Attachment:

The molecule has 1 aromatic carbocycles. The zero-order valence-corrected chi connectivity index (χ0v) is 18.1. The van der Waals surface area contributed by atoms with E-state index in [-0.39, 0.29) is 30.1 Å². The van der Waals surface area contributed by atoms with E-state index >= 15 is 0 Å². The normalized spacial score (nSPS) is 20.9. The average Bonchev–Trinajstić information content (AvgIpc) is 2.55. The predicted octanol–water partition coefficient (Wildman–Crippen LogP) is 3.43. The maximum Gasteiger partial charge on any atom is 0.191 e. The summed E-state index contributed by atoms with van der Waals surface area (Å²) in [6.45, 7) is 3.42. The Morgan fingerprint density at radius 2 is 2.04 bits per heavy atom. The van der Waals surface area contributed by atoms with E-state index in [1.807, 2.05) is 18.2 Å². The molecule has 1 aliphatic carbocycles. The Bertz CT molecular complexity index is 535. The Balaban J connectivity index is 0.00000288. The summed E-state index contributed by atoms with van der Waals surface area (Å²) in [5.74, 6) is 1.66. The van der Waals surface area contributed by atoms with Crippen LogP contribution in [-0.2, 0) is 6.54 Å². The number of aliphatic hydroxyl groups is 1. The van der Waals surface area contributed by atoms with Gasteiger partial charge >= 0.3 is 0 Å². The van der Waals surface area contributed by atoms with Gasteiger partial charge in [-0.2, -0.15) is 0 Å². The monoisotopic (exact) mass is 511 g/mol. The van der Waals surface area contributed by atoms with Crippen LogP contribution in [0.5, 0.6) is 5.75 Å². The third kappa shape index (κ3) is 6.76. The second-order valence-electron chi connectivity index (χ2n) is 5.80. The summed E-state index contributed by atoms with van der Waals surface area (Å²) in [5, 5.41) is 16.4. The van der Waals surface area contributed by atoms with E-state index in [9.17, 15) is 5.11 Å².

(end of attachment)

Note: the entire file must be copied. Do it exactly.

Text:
The molecule has 1 aromatic carbocycles. The zero-order valence-corrected chi connectivity index (χ0v) is 18.1. The van der Waals surface area contributed by atoms with E-state index in [-0.39, 0.29) is 30.1 Å². The van der Waals surface area contributed by atoms with E-state index >= 15 is 0 Å². The normalized spacial score (nSPS) is 20.9. The average Bonchev–Trinajstić information content (AvgIpc) is 2.55. The predicted octanol–water partition coefficient (Wildman–Crippen LogP) is 3.43. The maximum Gasteiger partial charge on any atom is 0.191 e. The summed E-state index contributed by atoms with van der Waals surface area (Å²) in [6.45, 7) is 3.42. The Morgan fingerprint density at radius 2 is 2.04 bits per heavy atom. The van der Waals surface area contributed by atoms with E-state index in [1.807, 2.05) is 18.2 Å². The molecule has 1 aliphatic carbocycles. The Bertz CT molecular complexity index is 535. The Balaban J connectivity index is 0.00000288. The summed E-state index contributed by atoms with van der Waals surface area (Å²) in [5.74, 6) is 1.66. The van der Waals surface area contributed by atoms with Crippen LogP contribution in [-0.2, 0) is 6.54 Å². The number of aliphatic hydroxyl groups is 1. The van der Waals surface area contributed by atoms with Gasteiger partial charge >= 0.3 is 0 Å². The van der Waals surface area contributed by atoms with Gasteiger partial charge in [-0.2, -0.15) is 0 Å². The monoisotopic (exact) mass is 511 g/mol. The van der Waals surface area contributed by atoms with Crippen LogP contribution in [0.5, 0.6) is 5.75 Å². The third kappa shape index (κ3) is 6.76. The second-order valence-electron chi connectivity index (χ2n) is 5.80. The summed E-state index contributed by atoms with van der Waals surface area (Å²) in [5, 5.41) is 16.4. The van der Waals surface area contributed by atoms with E-state index in [9.17, 15) is 5.11 Å².